BHP, to more effectively ramp up its use of digital technologies, has opened the first of its ‘digital factories’ in Brisbane, Australia.
Instead of having digital projects delivered by multiple parts of its business, the factory will create a unified ‘community of practice’ among technical roles, according to Rag Udd, BHP Acting Chief Technology Officer.
“The new hubs will abandon the traditional hardware-centric approach to innovation and will help us maximise the use of cloud technologies for rapid digital development in an enhanced digital environment,” he said.
An example of that comes from the company’s coal business where it is launching its “first digital factory”.
Udd explained: “The coal mined from Caval Ridge needs to go through a processing plant. Typically, for every 100 t that enters the plant, around 58 ts of sellable product comes out the back-end. In our digital factory trial, we set the team a challenge of improving this yield using just 12 months’ worth of historical data.”
The team quickly created an algorithm that told the company what the optimal setting for the plant was, based on the blend of coal coming from the mine, according to Udd.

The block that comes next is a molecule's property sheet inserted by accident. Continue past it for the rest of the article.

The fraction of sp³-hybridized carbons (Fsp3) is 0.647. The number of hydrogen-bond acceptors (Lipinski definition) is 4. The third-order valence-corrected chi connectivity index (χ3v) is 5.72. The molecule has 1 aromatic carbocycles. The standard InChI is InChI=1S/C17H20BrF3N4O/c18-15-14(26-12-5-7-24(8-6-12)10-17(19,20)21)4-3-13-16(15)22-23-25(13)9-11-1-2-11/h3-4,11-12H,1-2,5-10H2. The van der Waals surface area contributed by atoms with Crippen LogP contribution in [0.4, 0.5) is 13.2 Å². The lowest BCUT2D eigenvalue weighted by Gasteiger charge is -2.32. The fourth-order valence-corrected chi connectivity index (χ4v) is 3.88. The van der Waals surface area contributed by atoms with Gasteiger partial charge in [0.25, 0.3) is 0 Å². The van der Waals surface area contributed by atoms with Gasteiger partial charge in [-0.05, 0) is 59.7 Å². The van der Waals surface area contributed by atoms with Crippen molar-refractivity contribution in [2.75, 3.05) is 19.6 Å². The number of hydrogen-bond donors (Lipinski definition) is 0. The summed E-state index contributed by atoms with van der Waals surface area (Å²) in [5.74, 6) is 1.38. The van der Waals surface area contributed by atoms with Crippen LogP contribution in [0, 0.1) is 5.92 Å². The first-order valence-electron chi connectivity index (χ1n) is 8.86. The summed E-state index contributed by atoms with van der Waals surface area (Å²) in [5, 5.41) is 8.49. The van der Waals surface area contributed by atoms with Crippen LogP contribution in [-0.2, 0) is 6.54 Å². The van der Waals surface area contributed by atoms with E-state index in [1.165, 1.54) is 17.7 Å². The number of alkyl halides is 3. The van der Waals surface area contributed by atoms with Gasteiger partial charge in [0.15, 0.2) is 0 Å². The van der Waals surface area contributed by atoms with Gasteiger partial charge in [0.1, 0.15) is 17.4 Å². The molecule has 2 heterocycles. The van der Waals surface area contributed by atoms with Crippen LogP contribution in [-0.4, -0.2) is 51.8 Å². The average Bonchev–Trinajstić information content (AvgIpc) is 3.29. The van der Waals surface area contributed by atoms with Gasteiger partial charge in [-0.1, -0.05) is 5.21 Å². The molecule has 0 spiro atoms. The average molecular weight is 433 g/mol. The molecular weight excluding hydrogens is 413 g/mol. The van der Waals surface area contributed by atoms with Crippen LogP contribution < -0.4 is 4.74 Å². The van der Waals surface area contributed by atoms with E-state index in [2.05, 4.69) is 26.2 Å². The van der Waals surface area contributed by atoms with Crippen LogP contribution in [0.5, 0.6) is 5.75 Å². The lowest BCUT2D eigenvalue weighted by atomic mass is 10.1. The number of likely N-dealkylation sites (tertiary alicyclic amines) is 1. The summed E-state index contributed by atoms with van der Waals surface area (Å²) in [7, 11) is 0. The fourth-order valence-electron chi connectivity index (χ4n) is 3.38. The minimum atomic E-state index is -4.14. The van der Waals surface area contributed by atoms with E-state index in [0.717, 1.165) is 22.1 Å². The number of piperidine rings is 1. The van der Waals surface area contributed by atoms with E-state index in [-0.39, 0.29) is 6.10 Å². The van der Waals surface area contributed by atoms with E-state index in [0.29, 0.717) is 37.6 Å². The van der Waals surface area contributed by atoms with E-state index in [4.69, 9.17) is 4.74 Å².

“There is more to do, but this will help us improve our yields and increase the utilisation of our processing facility,” he said. “This is the very definition of productivity: a low cost way to markedly improve an output.”
In the future, BHP hopes to see much more of this type of innovation, according to Udd.
“Our sites are expected to benefit from the rapid deployment of reliable solutions that make their lives easier, minimising variability and unplanned outages,” he said. “The factory will focus on projects that can be delivered quickly, where minimal onsite infrastructure is required and where the return on investment is many multiples of the initial outlay.”
While BHP has started in coal in Brisbane, it plans to also launch digital factories in Chile, North America and Western Australia, according to Udd.
“They will partner with our operations to help solve asset-specific problems,” he said. “Struggling with a well performance issue in the Gulf of Mexico? Speak to your local factory and see if machine learning can provide some insight. Conveyor belt reliability issues in Chile? Let’s see if your ‘digital foreman’ can run some advanced analytics over data from the sensors.”
He concluded: “Other industries have shown us that this model works. With the right people and the right operating model set up, I am confident that we can bring an exciting new element to the way we solve operational problems, and in doing so rapidly create real and lasting value for BHP.”